While looking over some of the comments on my Human Bicycle Power post I found one that linked to the YouTube video of a group of cyclists working to power one family's home. I highly recommend watching the video because it helps to give you an idea of the amount of power we use in our daily lives. Many people have no clue about the scale required for usable power generation, let alone the basics of how we use electricity; which is why I wrote the post, What is a kWh?
Put another way: The nuclear plant I used to work at (during a summer internship in college) was rated at a little over 2.5 gigawatts (GW)! That is 2,500 megawatts! This means that when all the reactors are operating at 100% then 2.5 gigawatts of power flows to the electric grid. So what if you wanted to replace this nuclear station with cyclists?
In my post on human bicycle power I showed that the 2009 Mens 35-39 Age group Hour record holder produced an average of a little over 300 Watts of power. While this is well over the capabilities of the general population, let's use this number for the amount of power that cyclists will be able to produce if they were to replace the nuclear station.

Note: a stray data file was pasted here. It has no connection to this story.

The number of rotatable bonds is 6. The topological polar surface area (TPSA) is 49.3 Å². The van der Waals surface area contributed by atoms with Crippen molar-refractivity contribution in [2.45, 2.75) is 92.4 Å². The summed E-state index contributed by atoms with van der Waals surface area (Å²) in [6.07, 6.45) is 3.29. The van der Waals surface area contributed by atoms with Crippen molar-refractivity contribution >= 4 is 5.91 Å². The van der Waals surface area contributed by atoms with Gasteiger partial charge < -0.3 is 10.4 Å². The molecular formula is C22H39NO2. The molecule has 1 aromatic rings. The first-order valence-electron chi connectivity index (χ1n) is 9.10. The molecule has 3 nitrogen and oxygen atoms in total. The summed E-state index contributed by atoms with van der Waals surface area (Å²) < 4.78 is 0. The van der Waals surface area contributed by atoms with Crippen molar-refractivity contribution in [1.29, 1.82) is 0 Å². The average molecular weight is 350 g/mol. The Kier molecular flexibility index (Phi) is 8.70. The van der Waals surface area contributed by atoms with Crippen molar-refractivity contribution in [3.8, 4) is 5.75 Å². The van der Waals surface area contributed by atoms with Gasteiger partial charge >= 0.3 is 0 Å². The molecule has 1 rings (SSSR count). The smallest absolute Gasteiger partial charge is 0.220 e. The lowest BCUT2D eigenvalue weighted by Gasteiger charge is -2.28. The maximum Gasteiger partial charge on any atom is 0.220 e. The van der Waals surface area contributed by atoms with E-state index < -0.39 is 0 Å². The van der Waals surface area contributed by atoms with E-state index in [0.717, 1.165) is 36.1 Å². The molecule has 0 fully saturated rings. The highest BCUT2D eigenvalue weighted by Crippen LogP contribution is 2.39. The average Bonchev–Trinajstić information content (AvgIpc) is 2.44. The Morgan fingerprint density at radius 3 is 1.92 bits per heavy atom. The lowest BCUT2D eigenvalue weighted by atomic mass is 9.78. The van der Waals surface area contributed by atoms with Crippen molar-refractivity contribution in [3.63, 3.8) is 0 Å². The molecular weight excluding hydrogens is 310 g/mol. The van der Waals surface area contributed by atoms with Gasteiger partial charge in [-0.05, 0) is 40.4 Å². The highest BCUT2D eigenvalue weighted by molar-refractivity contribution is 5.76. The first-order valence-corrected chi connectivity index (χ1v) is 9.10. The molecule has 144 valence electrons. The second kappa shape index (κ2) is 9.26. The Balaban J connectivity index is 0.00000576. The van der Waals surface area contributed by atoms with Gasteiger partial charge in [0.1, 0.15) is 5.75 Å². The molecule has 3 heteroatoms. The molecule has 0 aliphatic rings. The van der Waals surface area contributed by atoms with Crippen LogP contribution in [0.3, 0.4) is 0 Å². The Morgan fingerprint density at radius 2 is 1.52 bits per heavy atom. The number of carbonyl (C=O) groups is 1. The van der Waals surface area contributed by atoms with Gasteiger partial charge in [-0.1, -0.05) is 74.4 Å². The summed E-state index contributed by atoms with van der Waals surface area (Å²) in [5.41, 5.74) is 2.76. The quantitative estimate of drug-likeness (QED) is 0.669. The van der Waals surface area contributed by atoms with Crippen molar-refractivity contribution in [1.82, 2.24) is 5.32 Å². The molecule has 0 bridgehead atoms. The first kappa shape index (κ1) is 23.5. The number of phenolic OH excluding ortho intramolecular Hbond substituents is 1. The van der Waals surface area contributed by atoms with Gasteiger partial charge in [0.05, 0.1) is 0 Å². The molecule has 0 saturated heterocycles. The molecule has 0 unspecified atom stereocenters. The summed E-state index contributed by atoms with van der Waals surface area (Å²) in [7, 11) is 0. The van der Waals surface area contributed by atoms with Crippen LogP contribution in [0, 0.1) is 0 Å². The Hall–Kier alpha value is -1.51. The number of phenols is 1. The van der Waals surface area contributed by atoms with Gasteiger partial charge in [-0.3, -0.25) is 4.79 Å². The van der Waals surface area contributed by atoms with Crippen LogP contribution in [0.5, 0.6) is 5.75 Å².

So, using our math skills:
2.5 gigawatts = 2,500,000,000 watts (yes, that's a lot of watts)
To determine how many cyclists we would need on a bicycle generator producing 300 watts of power:
2,500,000,000 watts ÷ 300 watts/cyclist = 8,333,333.33 cyclists (maybe one of them has a little kid that produces 100 watts :) )
It would take 8.33 million very good cyclists to replace one nuclear station!
Well, at least we can improve healthcare and attack clean energy at the same time (I chose nuclear because I worked at that facility, but if I had my way we would replace all the coal and natural gas generating facilities first).